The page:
Linda Hardy, LDO- GA, CPOT, COA

Receiving phone calls from scared patients happens daily. It is up to a well-educated and well-trained staff to triage those calls. One of the most concerning calls we receive is from patients who have sudden vision loss. It is frightening. Many patients fear that they are having a stroke. In most cases, the cause of the vision loss can be something as simple as a migraine, but any patient with sudden vision loss must be referred to the doctor.

There are many types of migraines, including different ocular migraines. These are migraines that cause some type of visual disturbance. The disturbances can be blind spots in vision, zig zag lines, flashes or pulsating lights, neon shapes, or kaleidoscope-like images may appear. These ocular migraines can also be followed by head pain, but in some instances, it is only the distorted vision.

There are two main types of ocular migraines, one is Migraine with Aura. This type of migraine will include the visual disturbances, such as the blind spots, flashes of light, and odd patterns. But these impairments only last a brief period, 15 minutes to 60 minutes is very normal. These auras can also affect other senses and can interfere with a patient’s speech, motor skills, and other central nervous symptoms. The auras can cause head pain or headache, but the duration of the headache is usually short. This happens to approximately 20% of patients who suffer from ocular migraines.

The second type of ocular migraine is a retinal migraine. A retinal migraine is a visual disturbance that can occur in one eye before or during a migraine attack. Retinal migraine symptoms are much more intrusive. Many patients will see flashes of lights, decreased vision, or even temporary blindness.

A migraine aura can be overwhelming and nauseating. These auras happen in the cortex of the brain. The cerebral cortex is made up of tightly packed neurons and is the wrinkly, outermost layer that surrounds the brain. It is responsible for the higher thought processes including speech and decision making. The cortex is divided into four lobes, the frontal, parietal, temporal, and occipital, which are each responsible for processing diverse types of sensory information. Auras are the result of abnormal electrical activity involving regions of the cortex of the brain. The abnormal activity spreads across the cortex at a slow rate of about 3 mm per minute and this spread is responsible for the growth and movement of the visual disturbance over the period that the aura lasts, which ranges from 20-60 minutes. Retinal migraines are the same type of visual disturbance but happen in the back of the eye. This can be due to a reduction of blood flow to the retina.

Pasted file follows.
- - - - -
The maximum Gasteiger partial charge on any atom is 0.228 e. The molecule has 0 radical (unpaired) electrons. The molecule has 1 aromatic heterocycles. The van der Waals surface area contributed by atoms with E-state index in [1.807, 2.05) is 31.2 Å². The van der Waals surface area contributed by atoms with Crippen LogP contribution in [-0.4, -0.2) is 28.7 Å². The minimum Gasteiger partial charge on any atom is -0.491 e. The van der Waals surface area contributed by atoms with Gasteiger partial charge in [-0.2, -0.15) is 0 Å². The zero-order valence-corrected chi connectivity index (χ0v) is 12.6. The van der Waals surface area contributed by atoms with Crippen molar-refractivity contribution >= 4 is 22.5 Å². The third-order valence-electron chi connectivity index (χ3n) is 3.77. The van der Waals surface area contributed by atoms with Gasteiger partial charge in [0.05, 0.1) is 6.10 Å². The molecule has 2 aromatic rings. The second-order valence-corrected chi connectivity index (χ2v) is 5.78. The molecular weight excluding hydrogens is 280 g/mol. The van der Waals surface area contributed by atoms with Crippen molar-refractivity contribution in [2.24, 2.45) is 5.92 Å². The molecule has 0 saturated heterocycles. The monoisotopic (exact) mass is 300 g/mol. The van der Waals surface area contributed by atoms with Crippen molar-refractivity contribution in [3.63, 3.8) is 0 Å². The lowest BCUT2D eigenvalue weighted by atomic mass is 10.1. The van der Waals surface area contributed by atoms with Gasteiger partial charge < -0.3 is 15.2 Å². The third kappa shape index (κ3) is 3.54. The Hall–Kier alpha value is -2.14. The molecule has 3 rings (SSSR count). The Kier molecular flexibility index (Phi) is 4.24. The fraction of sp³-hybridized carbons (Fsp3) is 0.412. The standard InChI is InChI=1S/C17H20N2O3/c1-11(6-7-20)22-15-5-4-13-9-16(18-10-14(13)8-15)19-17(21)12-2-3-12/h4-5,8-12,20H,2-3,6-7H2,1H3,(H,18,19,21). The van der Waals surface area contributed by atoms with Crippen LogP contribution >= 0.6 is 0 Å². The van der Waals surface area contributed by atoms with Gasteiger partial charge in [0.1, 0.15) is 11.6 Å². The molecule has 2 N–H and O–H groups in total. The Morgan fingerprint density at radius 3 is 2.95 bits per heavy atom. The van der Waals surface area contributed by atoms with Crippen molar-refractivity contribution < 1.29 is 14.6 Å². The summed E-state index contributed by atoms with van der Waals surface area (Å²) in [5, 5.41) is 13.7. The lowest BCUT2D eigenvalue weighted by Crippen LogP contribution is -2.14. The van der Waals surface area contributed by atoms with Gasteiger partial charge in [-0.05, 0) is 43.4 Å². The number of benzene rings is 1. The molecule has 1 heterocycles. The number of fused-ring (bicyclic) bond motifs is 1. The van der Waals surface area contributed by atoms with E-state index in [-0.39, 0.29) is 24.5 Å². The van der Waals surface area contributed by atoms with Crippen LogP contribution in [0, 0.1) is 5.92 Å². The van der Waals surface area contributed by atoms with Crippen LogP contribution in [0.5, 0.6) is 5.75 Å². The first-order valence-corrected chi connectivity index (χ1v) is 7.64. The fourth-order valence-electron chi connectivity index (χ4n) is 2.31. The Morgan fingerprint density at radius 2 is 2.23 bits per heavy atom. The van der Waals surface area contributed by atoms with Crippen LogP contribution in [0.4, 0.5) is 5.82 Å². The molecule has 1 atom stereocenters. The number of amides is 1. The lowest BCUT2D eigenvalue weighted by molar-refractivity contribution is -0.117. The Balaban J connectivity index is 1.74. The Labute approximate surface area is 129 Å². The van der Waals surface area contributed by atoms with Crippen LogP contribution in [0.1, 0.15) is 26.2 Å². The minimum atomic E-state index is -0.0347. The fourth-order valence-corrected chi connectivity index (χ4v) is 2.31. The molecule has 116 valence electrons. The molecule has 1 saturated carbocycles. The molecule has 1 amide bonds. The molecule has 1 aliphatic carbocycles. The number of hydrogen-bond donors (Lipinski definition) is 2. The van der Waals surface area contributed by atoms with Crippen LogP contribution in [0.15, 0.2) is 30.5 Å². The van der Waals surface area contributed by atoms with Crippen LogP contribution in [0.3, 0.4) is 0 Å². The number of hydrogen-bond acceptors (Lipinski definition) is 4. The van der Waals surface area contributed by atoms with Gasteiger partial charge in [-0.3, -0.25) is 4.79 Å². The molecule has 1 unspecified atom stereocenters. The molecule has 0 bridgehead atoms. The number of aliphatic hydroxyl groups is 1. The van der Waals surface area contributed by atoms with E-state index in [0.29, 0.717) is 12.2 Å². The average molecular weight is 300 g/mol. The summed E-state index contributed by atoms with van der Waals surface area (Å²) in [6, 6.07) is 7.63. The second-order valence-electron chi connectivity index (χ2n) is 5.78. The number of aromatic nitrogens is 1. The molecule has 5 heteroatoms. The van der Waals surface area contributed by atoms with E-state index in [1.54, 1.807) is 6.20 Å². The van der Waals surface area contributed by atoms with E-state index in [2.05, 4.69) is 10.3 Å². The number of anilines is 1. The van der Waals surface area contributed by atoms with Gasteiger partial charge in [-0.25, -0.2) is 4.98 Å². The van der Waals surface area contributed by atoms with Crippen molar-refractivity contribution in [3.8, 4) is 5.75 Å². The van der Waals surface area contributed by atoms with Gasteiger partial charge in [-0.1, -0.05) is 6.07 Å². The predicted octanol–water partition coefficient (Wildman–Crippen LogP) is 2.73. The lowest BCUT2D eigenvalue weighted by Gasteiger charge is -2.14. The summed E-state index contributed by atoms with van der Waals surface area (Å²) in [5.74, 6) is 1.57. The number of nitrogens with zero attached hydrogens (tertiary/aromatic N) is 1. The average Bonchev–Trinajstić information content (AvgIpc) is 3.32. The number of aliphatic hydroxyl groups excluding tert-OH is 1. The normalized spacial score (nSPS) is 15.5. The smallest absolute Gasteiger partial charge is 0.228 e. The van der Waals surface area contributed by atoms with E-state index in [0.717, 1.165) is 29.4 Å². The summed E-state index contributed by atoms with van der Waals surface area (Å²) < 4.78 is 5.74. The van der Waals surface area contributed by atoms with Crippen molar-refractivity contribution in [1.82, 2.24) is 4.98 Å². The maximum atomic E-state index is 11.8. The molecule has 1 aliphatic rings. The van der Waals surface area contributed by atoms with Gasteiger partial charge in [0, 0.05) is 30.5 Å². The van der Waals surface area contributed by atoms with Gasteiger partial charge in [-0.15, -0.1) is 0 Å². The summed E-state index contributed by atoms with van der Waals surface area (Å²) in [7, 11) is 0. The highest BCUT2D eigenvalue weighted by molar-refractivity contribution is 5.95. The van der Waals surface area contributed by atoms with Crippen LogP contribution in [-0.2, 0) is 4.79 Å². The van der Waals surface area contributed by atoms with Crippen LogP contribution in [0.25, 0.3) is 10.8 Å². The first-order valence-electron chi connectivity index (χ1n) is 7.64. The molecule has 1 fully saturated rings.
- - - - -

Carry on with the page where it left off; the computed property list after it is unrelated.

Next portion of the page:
With migraines there are often triggers; bright lights, flashing lights, eye strain, spending extended periods in poor lighting situations, driving for prolonged periods. If a patient can figure out their trigger, they can try to avoid them as much as possible. Doing this can help avoid the migraine attacks.

It is a must to bring these patients in quickly to make sure that they are not having a stroke due to the similarity in symptoms. Once a stroke is ruled out, educating the patient about an ocular migraine and how to help avoid them will help calm the patient. If the attacks continue and over the counter medications do not help, a prescribed medication from a general practitioner or neurologist may be needed.